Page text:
The Nisqually Reach Nature Center has hosted popular summer day camps at Luhr Beach at the Nisqually Delta since 2000.
These camps are led by the education director and many volunteer counselors. The camps are designed to connect students ages 7-15 with nature through a hands-on, inquiry-based science program. Each three-day camp enrolls approximately 15-20 students each, followed by a five-day advanced science camp (Citizen Science Academy) for older students in August. Many campers return year after year to build on and refresh what they experienced the previous summer.
This year’s Citizen Science Academy (ages 12-15) features a three day, two night camping trip to Mount Rainier National Park. Campers are able to explore the unique ecosystems that comprise the Nisqually Watershed. A kayaking adventure on the Nisqually Delta is also included and will feature marine mammal surveys.
Summer camp emphasizes basic science concepts, but activities are engaging to all students and include educational games and free time on the beach. Workbooks given to each student contain beach etiquette guidelines, worksheets for recording data, identification pages for bivalves, word games, and puzzles.
In addition to the core curriculum, new elements are introduced each year, including guest speakers and innovative activities. Sessions have been presented on the geology of sand/mud, nature journaling, bird myths and facts, salmon life cycle and habitat, prey/predator relationships, oyster and squid dissection, deep-sea diving in Puget Sound, fly fishing, nature mapping, and much more.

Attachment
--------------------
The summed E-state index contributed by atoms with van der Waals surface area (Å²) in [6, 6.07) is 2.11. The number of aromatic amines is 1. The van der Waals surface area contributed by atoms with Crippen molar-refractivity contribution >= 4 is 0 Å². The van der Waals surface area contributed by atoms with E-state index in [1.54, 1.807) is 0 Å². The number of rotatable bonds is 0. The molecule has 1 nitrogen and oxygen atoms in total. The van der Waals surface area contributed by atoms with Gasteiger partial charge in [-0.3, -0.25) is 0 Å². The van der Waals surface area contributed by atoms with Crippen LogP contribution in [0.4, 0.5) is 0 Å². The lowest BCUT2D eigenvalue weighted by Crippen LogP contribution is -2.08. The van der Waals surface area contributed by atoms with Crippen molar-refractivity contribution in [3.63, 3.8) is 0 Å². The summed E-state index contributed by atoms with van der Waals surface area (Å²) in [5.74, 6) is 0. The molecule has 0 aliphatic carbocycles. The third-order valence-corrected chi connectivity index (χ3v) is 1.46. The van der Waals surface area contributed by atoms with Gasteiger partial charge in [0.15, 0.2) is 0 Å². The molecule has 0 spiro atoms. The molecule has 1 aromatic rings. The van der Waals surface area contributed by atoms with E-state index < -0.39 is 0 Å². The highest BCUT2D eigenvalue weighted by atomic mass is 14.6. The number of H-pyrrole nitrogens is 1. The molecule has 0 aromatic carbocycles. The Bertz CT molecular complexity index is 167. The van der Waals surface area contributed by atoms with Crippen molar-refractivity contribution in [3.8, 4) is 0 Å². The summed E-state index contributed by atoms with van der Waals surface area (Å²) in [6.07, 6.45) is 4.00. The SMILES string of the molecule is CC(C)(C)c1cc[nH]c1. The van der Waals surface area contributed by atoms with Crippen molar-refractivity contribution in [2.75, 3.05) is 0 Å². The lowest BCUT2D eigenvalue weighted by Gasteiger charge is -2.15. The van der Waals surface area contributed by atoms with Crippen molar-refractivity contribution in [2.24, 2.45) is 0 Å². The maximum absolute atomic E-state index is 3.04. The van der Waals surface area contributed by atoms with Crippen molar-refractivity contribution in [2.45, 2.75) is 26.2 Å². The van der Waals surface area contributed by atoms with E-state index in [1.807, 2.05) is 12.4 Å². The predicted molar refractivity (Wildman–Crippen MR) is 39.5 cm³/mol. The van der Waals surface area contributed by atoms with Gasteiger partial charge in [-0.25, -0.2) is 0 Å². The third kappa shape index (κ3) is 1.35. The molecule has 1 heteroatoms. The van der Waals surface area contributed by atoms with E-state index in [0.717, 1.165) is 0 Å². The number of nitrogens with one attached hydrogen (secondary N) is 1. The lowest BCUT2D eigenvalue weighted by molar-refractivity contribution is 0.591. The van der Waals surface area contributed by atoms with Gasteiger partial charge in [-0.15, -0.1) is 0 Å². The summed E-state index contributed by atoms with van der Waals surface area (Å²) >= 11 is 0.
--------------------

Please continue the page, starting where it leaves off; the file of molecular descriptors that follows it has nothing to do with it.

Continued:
For information go to www.nisquallyestuary.org.
The inquiry-based science curriculum at summer camp includes the following programs:
Introduction to the Nisqually Estuary
In this introductory program, students learn the fundamentals about estuaries and their importance, focusing on the unique qualities of the Nisqually Estuary.
Beach Seining Surveys: What’s in the Water?
Students experience hands-on net seining in this program. This program allows students to participate in each step in the process, from carrying the seine net to the beach, setting the net and bringing it to shore, collecting fish and other animals from the net, and measuring and recording saline levels and water temperature. Back inside the Center, each group identifies and measures the fish, gunnels, shrimp, and other creatures, and they record their data on worksheets.
Shore Crab Surveys: What’s Under the Rocks?
This program is particularly fun and interesting for younger students who enjoy collecting the tiny shore crabs that inhabit the mud and rocky beach. Each small group is provided with a 15-inch square quadrate, a trowel, and a collection cup. On the beach, students place their quadrates and remove rocks and mud in their squares to find shore crabs, which are collected and examined inside the Center.
Benthic Invertebrate Surveys: What’s in the Mud?
In this program students learn about the variety of clams, mussels, ghost shrimp, ribbon worms, moon snails, and other invertebrates that live in the tidal zones. As with the shore crab survey, after the introductory discussion students go to the beach in groups with quadrates, trowels, and collection cups. Each group selects a different tidal zone, places a quadrate, and digs a hole in the mud, placing any animals found in the collection cup. Inside, each group identifies the bivalves and other animals and measures them, recording their data on worksheets.